I am beyond sick of all these anti-global warming fools. I know the people that decided to launch a propaganda campaign to make people question global warming and thus shift the blame away from big energy companies. They don't want to pay! So they pay for internet trolls to attack every scientist or scientific publication and try and bring doubt into peoples minds. They also pay for fake science. People are all about fake news but have yet to wake up to oil firms fake science. You would think they would have learned after all the smoking is good for you BS of the past. The world is warming up on average. It is clearly tied to CO2 and you can tell where the CO2 came from! It is also a fact that all the ice is melting and melting FAST. It is also a fact that all the corals are dying or dead! Corals are where most fish begin life. Without it the food chain that we eat from is in big trouble! The oceans are higher, this is a fact. WAKE UP! Learn to ignore the propaganda trolls!
Douglas Bennett Rogers
95% of the greenhouse effect on the Earth is due to water vapor. The remaining 5% is split between CO2 and methane. The non condensibles leverage the water vapor. Desert irrigation and evaporative cooling has a larger effect. The Sahara desert being highly reflective, near the equator, hotter than the rest of the Earth, and having high infrared emisivity, is a major route of return of energy to space. A small increase in path length water will have a large effect on this.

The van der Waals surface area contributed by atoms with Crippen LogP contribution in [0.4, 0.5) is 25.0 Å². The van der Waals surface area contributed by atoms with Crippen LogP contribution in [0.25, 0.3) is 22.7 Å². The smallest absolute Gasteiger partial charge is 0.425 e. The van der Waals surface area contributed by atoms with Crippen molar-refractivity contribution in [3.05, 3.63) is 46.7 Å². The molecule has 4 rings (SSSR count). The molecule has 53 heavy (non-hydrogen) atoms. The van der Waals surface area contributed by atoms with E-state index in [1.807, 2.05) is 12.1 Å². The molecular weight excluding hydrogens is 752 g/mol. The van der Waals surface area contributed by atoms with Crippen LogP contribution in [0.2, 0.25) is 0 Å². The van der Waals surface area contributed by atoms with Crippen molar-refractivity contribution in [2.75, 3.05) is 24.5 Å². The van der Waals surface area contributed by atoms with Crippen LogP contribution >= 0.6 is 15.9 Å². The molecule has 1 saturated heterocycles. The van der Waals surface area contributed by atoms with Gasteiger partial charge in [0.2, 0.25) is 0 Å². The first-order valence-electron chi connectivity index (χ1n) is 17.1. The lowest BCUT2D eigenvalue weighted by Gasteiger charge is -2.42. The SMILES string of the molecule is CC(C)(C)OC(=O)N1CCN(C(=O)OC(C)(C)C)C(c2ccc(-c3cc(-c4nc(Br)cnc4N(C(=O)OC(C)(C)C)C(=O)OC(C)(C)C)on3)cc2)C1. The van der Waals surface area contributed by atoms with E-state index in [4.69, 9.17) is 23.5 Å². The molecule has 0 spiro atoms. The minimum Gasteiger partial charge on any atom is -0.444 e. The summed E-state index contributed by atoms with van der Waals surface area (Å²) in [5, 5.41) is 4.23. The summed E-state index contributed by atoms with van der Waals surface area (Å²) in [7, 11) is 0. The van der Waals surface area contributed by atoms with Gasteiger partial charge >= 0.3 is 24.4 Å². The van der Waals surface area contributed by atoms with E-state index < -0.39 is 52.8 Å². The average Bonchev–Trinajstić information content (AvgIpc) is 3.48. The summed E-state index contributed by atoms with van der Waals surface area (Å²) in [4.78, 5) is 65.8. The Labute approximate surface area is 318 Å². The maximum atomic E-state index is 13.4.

EZ
Anything NASA says I take with a salt shaker. They are notorious for their censorship. Also, their involvement in the Geo engineering chem trails make me wonder who is really running this country. I think there ought to be an external investigation of NASA so that we, the lilliputians, can know the hidden agendas that "agency" has in their play book.
Robert in Vancouver
If the world is getting so warm why aren't glaciers and polar ice sheets melting more than normal? If they were melting more than normal, we would see a drop in sea levels, not a rise. Water volume expands 9% when it freezes and drops 9% when it melts. That's why a glass jar filled with water breaks when it freezes.
Johannes
Okay, so there's a bit of ignorance evident here. Nobody - you can be fairly sure that NASA, NOAA and other scientific organisations don't buy their temperature measuring equipment at a store, so they don't have to worry about the differences between various thermometers. robo - the glaciers and ice sheets are melting more than normal. Ice that floats leaves about 10% of its volume above sea level, so when it melts there's no change in sea level. Melting ice sheets (such as those on Greenland, Antarctica) and glaciers (such as in the Himalayas) are mostly above sea level and so when they melt, sea level rises.